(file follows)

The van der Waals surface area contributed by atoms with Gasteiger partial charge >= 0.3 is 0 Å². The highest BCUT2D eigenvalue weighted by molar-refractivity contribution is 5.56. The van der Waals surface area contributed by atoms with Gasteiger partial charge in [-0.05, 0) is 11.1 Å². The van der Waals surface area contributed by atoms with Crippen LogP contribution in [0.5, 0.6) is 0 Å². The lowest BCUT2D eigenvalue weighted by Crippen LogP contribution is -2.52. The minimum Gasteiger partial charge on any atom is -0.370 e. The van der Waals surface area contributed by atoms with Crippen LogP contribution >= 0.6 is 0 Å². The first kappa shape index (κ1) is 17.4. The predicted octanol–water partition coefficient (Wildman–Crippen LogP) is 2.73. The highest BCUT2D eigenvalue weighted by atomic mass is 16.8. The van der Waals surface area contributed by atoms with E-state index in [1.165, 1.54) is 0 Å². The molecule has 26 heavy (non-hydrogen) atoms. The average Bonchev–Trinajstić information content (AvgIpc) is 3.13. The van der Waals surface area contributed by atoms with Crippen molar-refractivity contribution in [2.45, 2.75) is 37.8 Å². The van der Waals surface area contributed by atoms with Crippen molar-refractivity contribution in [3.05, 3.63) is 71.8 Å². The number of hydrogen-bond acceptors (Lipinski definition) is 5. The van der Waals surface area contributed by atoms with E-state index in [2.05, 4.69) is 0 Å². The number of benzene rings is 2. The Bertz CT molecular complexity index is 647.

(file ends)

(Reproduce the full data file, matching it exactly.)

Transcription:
The van der Waals surface area contributed by atoms with Gasteiger partial charge >= 0.3 is 0 Å². The highest BCUT2D eigenvalue weighted by molar-refractivity contribution is 5.56. The van der Waals surface area contributed by atoms with Gasteiger partial charge in [-0.05, 0) is 11.1 Å². The van der Waals surface area contributed by atoms with Crippen LogP contribution in [0.5, 0.6) is 0 Å². The lowest BCUT2D eigenvalue weighted by Crippen LogP contribution is -2.52. The minimum Gasteiger partial charge on any atom is -0.370 e. The van der Waals surface area contributed by atoms with Crippen LogP contribution >= 0.6 is 0 Å². The first kappa shape index (κ1) is 17.4. The predicted octanol–water partition coefficient (Wildman–Crippen LogP) is 2.73. The highest BCUT2D eigenvalue weighted by atomic mass is 16.8. The van der Waals surface area contributed by atoms with E-state index in [1.165, 1.54) is 0 Å². The molecule has 26 heavy (non-hydrogen) atoms. The average Bonchev–Trinajstić information content (AvgIpc) is 3.13. The van der Waals surface area contributed by atoms with Crippen molar-refractivity contribution in [2.45, 2.75) is 37.8 Å². The van der Waals surface area contributed by atoms with Crippen molar-refractivity contribution in [3.05, 3.63) is 71.8 Å². The number of hydrogen-bond acceptors (Lipinski definition) is 5. The van der Waals surface area contributed by atoms with E-state index in [2.05, 4.69) is 0 Å². The number of benzene rings is 2. The Bertz CT molecular complexity index is 647.